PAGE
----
But surely there is a place criticism and humor. And being judgmental. If there’s anything our generation avoids more than sincerity, it’s being judgmental. And if you think a much-beloved institution like professional football—with all of its bloated self-importance and syrupy sentimentality and shameless commercialism—is not a fair target for some serious satire, irony, sarcasm, and/or judgment, what is?

Here are a few funny things I noticed during the Super Bowl:

The national anthem. It was beautifully performed by Alicia Keys—but I’m uncomfortable with the coupling of patriotism and professional sports. It implies that you either aren’t a real American if you don’t like football or, likewise, if you do like football, you’re a real patriot.

And with football in particular, there’s an aggression and militarism there that’s hard to ignore. Football mimics the battlefield. I’m no pacifist, but the patriotism on display at the Super Bowl subtly reinforces the idea that the principal expression of love for one’s country is brute force and overcoming the enemy.

The shameless sponsorship of every facet of the game. The Mercedes Benz Superdome, the Jeep Halftime Show, the Bud Light Whatever. Not only does this crass commercialism degrade the supposed dignity of the game, but it also feeds into the same mindless brand-consciousness that plagues professional football itself. When you root for a team, you’re basically rooting for a logo, a certain color set, and maybe a few general personality traits of the coach and star players. Any meaning is lost—it’s merely the ritual of meaning.

The halftime show. Nobody ever enjoys the halftime show, football fans—especially football fans—included. Why do they bother? If for no other reason, it’s a pitiful sop thrown to “the ladies” who feel obligated to catch the game with their men. The commercials serve the same purpose—they’re primarily there to entertain the people who don’t really like football. Nothing wrong with that, I guess—but both the halftime show and the commercials tend to be noisy, annoying, and dumb. Even the so-called “smart” commercials are dumb deep down.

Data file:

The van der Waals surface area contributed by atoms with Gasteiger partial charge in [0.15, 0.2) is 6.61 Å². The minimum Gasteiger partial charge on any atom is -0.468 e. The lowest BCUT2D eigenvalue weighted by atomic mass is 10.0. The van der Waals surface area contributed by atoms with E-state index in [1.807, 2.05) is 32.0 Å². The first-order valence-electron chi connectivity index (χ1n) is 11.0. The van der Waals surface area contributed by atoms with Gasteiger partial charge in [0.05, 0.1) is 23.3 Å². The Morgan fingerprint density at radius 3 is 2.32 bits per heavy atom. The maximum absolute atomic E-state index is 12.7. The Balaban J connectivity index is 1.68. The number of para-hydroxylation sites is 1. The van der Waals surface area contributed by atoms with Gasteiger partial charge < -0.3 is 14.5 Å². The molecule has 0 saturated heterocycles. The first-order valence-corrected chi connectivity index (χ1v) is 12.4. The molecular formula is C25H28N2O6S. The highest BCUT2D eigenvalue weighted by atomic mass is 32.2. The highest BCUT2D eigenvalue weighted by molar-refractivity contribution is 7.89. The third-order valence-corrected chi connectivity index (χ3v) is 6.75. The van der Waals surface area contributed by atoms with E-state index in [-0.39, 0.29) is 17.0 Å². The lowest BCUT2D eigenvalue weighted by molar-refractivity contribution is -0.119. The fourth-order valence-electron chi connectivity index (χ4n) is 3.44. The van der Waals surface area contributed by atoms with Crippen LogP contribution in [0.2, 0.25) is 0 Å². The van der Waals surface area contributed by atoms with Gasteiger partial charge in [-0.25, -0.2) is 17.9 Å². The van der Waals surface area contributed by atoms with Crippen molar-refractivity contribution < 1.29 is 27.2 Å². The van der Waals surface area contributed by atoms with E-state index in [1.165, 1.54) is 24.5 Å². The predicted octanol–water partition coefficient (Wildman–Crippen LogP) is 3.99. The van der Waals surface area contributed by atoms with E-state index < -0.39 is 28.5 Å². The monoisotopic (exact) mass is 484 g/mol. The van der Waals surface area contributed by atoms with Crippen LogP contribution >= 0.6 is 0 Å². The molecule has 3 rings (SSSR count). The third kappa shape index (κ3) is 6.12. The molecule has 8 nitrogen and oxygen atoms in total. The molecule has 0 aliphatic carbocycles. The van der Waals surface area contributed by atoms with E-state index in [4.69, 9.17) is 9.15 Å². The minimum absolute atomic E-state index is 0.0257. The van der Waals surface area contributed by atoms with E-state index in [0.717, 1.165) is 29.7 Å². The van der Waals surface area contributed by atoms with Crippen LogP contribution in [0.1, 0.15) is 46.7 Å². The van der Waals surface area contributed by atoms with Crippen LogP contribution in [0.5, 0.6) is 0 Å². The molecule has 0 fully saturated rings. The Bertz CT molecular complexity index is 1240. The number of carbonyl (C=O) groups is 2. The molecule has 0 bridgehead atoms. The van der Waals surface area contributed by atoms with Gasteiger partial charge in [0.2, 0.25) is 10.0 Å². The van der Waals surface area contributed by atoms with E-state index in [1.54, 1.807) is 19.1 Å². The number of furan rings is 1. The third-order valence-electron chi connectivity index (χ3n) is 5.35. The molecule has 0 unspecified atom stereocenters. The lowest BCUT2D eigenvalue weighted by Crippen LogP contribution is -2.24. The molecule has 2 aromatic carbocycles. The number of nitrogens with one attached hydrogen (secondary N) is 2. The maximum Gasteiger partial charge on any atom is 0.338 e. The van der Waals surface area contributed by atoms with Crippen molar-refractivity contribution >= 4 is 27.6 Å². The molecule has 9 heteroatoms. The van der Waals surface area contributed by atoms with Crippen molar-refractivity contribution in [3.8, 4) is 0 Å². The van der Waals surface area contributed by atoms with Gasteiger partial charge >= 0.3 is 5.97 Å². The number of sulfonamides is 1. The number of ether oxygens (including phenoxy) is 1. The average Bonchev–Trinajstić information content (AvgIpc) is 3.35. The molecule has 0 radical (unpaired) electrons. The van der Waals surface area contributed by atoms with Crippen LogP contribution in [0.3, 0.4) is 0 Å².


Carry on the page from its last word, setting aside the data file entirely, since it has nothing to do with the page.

The sheer efficiency and ability of the players. Besides perhaps having more of a geographical connection to the towns and institutions they represent, what makes high school and college sports worth watching is how they’re a little more rough around the edges. Stupid mistakes and accidents happen more often, things are more awkward, the teams operate less like well-oiled machines—which makes it all so much more real and human.

There is a point when things become too efficient, too advanced, and all of the rough and tumbleness is drained out. So it is with professional sports. Most of the players are super good and super fit, and the errors they commit are usually relatively minor. And the strategies their coaches implement are usually meant to minimize risk and ensure a safe victory.

That’s why the most memorable parts of Sunday’s big game were when the Ravens punter rushed forward with the ball (a very unusual play) and when the lights went out. Real drama comes from what’s unexpected, and professional sports do their outmost to eliminate the unexpected. Professional teams are, after all, money-making machines first and a group of athletes second.

The tears of the winners and losers at the end. I know a lot of time and energy and thought went into this past football season. I know that the players genuinely love the game, and that winning is very important to them. But why is it acceptable for an adult male to cry about a game? Grow up.

11 Responses to “Professional Sports = Waste of Time”

  1. Arthur Milano February 4, 2013 at 3:05 pm #

    Ouch. A bit harsh, but not off the mark even a bit. I would LOVE to see a counter to this from the “Pro” side of the argument. Could be a nice forum for rant exchanging.